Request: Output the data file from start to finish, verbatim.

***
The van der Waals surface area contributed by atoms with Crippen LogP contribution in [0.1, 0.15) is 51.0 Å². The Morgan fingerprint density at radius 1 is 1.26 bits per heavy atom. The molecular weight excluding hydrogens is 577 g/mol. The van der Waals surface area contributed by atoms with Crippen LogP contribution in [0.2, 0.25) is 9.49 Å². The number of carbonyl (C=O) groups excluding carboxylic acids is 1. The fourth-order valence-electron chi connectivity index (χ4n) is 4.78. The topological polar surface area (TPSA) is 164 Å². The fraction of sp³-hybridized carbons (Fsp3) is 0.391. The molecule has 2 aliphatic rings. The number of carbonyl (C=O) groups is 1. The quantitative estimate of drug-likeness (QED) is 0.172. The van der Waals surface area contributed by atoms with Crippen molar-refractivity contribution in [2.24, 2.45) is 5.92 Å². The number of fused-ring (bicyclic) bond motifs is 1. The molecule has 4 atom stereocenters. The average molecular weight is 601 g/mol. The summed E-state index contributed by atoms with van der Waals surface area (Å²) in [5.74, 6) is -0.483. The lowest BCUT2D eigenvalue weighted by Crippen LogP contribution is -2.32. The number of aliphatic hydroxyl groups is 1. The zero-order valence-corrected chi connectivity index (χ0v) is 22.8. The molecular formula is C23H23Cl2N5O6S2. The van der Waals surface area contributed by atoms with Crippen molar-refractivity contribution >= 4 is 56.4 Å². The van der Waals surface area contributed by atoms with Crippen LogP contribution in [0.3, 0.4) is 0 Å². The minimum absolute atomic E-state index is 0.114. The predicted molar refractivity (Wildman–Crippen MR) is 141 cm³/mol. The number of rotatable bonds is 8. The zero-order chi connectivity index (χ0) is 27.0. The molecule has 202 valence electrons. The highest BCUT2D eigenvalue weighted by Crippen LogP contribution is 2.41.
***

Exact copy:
The van der Waals surface area contributed by atoms with Crippen LogP contribution in [0.1, 0.15) is 51.0 Å². The Morgan fingerprint density at radius 1 is 1.26 bits per heavy atom. The molecular weight excluding hydrogens is 577 g/mol. The van der Waals surface area contributed by atoms with Crippen LogP contribution in [0.2, 0.25) is 9.49 Å². The number of carbonyl (C=O) groups excluding carboxylic acids is 1. The fourth-order valence-electron chi connectivity index (χ4n) is 4.78. The topological polar surface area (TPSA) is 164 Å². The fraction of sp³-hybridized carbons (Fsp3) is 0.391. The molecule has 2 aliphatic rings. The number of carbonyl (C=O) groups is 1. The quantitative estimate of drug-likeness (QED) is 0.172. The van der Waals surface area contributed by atoms with Crippen molar-refractivity contribution in [2.24, 2.45) is 5.92 Å². The number of fused-ring (bicyclic) bond motifs is 1. The molecule has 4 atom stereocenters. The average molecular weight is 601 g/mol. The summed E-state index contributed by atoms with van der Waals surface area (Å²) in [5.74, 6) is -0.483. The lowest BCUT2D eigenvalue weighted by Crippen LogP contribution is -2.32. The number of aliphatic hydroxyl groups is 1. The zero-order valence-corrected chi connectivity index (χ0v) is 22.8. The molecular formula is C23H23Cl2N5O6S2. The van der Waals surface area contributed by atoms with Crippen molar-refractivity contribution >= 4 is 56.4 Å². The van der Waals surface area contributed by atoms with Crippen LogP contribution in [0.3, 0.4) is 0 Å². The minimum absolute atomic E-state index is 0.114. The predicted molar refractivity (Wildman–Crippen MR) is 141 cm³/mol. The number of rotatable bonds is 8. The zero-order chi connectivity index (χ0) is 27.0. The molecule has 202 valence electrons. The highest BCUT2D eigenvalue weighted by Crippen LogP contribution is 2.41.